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Open Access Open Badges Research article

A novel model of double replications and random loss accounts for rearrangements in the Mitogenome of Samariscus latus (Teleostei: Pleuronectiformes)

Wei Shi, Xian-Guang Miao and Xiao-Yu Kong*

Author Affiliations

CAS Key Laboratory of Tropical Marine Bio-resources and Ecology, South China Sea Institute of Oceanology, Chinese Academy of Sciences, 164 West Xingang Road, Guangzhou 510301, People's Republic of China

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BMC Genomics 2014, 15:352  doi:10.1186/1471-2164-15-352

Published: 9 May 2014



Although more than one thousand complete mitochondrial DNA (mtDNA) sequences have been determined in teleostean fishes, only a few gene rearrangements have been observed, and genome-scale rearrangements are even rarer. However, flatfishes (Pleuronectiformes) have been identified as having diverse types of mitochondrial gene rearrangements. It has been reported that tongue soles and the blue flounder mitogenomes exhibit different types of large-scale gene rearrangements.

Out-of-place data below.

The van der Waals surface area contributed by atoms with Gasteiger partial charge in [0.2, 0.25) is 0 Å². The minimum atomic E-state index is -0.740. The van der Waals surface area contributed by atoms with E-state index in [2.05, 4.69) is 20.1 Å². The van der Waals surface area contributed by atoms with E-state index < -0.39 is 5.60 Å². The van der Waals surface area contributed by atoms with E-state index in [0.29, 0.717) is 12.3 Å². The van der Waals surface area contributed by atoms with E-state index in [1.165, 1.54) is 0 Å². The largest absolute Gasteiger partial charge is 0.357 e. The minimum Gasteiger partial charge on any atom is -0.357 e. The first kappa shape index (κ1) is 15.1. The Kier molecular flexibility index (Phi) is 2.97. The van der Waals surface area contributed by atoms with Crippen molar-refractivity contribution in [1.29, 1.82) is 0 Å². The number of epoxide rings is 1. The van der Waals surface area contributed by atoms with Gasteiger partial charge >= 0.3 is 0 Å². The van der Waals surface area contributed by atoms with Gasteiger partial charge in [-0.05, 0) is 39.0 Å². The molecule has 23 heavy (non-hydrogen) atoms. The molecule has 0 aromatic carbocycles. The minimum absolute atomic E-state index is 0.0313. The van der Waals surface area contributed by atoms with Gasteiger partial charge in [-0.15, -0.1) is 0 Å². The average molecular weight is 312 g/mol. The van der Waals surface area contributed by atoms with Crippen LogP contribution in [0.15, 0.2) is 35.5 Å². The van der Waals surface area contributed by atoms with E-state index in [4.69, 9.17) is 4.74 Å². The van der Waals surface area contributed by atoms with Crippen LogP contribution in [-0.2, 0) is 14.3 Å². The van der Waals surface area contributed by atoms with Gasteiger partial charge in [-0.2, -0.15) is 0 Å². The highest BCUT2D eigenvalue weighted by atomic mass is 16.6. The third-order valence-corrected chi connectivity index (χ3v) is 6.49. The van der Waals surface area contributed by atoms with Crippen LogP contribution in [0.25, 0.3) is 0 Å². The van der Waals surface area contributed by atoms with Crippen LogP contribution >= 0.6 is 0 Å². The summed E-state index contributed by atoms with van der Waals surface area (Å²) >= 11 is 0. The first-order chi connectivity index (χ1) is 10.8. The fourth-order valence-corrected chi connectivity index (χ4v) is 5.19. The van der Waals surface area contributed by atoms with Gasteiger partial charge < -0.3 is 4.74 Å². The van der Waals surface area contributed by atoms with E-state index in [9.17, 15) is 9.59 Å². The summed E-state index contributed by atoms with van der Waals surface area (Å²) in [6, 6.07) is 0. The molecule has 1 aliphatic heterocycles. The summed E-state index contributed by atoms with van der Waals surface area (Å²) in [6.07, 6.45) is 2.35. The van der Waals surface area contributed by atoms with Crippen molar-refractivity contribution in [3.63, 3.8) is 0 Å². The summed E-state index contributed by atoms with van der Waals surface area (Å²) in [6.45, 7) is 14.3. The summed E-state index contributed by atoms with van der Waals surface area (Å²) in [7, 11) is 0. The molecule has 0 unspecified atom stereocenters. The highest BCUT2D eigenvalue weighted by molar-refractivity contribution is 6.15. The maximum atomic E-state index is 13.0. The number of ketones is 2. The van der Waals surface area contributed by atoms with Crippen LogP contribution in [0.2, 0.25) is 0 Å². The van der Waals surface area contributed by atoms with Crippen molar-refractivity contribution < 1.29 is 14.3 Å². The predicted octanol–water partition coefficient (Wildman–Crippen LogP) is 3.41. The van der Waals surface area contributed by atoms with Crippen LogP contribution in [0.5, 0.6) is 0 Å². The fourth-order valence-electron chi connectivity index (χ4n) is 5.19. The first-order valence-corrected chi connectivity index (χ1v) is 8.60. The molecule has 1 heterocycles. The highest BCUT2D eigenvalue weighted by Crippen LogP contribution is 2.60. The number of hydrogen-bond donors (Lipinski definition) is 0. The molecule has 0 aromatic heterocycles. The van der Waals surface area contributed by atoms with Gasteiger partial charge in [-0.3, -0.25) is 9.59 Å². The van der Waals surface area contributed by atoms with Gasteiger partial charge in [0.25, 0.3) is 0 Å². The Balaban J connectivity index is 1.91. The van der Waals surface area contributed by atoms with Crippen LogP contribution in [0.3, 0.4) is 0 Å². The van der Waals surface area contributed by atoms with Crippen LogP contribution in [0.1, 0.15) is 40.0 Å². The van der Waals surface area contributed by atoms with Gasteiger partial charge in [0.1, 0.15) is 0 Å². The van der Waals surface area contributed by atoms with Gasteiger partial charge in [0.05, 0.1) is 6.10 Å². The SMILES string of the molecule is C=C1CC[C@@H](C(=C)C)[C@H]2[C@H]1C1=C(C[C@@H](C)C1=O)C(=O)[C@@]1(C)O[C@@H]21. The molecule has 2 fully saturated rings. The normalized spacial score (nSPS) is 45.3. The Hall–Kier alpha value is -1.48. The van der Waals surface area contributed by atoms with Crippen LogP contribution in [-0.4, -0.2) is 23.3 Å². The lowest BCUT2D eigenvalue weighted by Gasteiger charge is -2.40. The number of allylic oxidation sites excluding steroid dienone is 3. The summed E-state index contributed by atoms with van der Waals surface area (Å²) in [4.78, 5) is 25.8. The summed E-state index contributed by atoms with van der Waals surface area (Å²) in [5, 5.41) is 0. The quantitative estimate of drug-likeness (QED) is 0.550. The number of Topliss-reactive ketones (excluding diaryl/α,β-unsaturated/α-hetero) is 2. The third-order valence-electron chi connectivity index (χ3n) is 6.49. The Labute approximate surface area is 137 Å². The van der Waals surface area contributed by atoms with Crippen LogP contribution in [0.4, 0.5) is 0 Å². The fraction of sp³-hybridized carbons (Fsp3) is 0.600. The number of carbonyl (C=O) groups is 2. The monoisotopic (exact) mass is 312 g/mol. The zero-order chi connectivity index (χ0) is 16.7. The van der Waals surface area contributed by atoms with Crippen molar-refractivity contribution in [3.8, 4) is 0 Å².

In the present study, the complete mitochondrial genome of another flatfish, Samariscus latus, was sequenced, and genome-scale rearrangements were observed. The genomic features of this flounder are different from those of any other studied vertebrates, including flatfish species too. The mitogenome of S. latus is characterized by the duplication and translocation of the control region (CR). The genes located between the two CRs are divided into two clusters in which their relative orders are maintained.


We propose a “Double Replications and Random Loss” model to explain the rearrangement events in S. latus mitogenome. This model consists of the following steps. First, the CR was duplicated and translocated. Subsequently, double replications of the mitogenome were successively initiated from the two CRs, leading to the duplication of the genes between the two CRs. Finally, one of each pair of duplicated genes was lost in a random event.

Flatfish; Flounder; Mitochondrial recombination; Gene order; Molecular rvolution